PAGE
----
Noideaforausername Wed 01-Jul-15 10:13:54

Thanks Clavinova for the link. I will read that.

Gruach. There are textbooks available at school for use in lessons but perhaps not enough for each child to bring one home - in years 7 and 8 at any rate. I suppose at least that means the pupils don't get a bad back lugging textbooks to and from school, but it can be a problem when doing homework or revising for tests.

jeanne16 Wed 01-Jul-15 10:53:42

Teachers in State schools are considered lazy and unimaginative if they 'just use textbooks'. So I was amused by the article saying Ofsted now hate scrappy pieces of paper. Would love to know what they actually do now want now as they can't have it both ways.

Also the point that textbooks are expensive is interesting. School departments spend an absolute fortune on photocopying all these scrappy worksheets but I guess that budget is spread over the year rather than an upfront cost which is textbooks.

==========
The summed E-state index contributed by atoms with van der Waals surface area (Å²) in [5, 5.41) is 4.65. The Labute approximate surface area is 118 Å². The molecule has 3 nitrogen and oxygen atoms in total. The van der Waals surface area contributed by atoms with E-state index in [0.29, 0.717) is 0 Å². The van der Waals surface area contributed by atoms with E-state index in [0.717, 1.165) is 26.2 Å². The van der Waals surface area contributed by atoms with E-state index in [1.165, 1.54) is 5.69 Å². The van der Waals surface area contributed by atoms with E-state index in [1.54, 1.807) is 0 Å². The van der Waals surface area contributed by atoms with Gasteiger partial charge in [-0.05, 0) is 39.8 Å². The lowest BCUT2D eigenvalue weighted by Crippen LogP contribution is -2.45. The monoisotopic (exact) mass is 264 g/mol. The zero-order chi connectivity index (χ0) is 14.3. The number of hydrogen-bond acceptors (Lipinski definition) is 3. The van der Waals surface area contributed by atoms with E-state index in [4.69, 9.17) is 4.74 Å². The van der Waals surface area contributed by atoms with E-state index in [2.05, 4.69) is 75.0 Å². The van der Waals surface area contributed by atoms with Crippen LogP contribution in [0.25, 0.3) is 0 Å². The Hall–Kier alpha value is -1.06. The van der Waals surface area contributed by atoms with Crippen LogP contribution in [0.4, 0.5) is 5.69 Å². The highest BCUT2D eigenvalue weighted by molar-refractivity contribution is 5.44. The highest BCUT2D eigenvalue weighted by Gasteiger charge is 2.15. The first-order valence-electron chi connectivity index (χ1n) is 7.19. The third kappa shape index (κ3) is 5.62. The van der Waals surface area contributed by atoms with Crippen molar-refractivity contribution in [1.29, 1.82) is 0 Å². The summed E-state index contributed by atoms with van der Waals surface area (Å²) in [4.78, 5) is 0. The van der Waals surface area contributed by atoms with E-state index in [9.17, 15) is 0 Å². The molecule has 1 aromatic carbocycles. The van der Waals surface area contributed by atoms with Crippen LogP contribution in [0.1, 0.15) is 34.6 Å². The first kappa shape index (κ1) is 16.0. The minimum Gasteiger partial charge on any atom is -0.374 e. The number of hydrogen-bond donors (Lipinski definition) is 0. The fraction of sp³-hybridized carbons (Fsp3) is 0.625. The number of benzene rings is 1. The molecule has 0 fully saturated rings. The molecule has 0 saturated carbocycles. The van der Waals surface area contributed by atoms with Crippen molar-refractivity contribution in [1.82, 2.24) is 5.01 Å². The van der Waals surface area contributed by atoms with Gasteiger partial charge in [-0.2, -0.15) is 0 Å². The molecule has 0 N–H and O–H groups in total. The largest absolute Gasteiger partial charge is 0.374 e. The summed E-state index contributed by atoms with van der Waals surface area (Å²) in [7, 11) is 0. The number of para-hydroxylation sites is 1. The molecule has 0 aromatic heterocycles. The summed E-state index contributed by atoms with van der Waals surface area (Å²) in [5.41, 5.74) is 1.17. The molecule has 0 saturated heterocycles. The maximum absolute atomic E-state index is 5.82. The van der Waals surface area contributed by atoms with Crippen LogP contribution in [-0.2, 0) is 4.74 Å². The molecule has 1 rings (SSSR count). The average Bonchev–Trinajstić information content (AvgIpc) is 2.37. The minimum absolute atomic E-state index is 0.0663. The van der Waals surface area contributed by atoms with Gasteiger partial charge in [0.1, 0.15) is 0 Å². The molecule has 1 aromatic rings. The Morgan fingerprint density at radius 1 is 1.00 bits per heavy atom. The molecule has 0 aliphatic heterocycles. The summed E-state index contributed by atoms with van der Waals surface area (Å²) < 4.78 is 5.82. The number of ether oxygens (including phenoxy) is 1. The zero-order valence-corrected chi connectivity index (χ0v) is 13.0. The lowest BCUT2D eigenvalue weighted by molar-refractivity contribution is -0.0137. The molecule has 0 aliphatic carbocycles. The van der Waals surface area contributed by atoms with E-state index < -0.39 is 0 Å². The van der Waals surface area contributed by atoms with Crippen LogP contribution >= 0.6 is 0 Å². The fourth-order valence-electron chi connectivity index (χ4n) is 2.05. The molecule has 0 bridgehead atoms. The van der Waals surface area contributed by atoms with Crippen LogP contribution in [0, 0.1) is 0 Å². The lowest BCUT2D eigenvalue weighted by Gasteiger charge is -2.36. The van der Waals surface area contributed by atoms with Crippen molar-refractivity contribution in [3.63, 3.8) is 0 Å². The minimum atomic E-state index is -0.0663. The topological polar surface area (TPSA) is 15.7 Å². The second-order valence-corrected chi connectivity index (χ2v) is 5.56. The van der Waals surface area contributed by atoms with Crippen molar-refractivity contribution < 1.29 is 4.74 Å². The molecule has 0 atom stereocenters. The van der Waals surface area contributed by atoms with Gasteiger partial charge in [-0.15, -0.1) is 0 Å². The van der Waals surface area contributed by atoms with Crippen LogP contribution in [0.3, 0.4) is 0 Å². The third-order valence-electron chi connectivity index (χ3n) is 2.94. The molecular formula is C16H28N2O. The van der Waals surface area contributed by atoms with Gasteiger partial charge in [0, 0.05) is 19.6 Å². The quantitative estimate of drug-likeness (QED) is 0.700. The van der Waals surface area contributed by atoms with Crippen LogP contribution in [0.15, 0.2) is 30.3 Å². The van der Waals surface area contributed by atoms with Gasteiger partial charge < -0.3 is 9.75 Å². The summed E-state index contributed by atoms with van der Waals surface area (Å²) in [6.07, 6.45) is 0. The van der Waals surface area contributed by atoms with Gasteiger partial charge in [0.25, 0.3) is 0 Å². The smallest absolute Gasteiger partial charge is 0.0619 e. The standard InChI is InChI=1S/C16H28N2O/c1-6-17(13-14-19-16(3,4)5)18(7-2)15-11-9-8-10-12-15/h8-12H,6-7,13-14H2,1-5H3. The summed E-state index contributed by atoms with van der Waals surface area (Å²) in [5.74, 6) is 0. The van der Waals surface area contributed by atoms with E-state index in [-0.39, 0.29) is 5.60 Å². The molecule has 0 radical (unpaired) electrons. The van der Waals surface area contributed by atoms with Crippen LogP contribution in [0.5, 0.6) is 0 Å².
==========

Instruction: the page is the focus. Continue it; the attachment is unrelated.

Clavinova Wed 01-Jul-15 12:17:03

"Teachers in state schools are considered lazy and unimaginative if they just use textbooks" - replacing 'just textbooks' with 'just worksheets' isn't what Ofsted had in mind though.
Read Q & A 16 on this clarification:
I've read Inspection Reports from 5 or 6 years ago that criticised 'over-reliance on worksheets' so it's not something new.

PotteringAlong Wed 01-Jul-15 12:18:13

jeanne it's also a different budget in our school - if I want to buy textbooks I make a choice between textbooks and pens / pencils / post its etc. photocopying comes out of a different budget so I don't have to make that decision.

Gruach Wed 01-Jul-15 12:21:04

Textbooks count as stationery?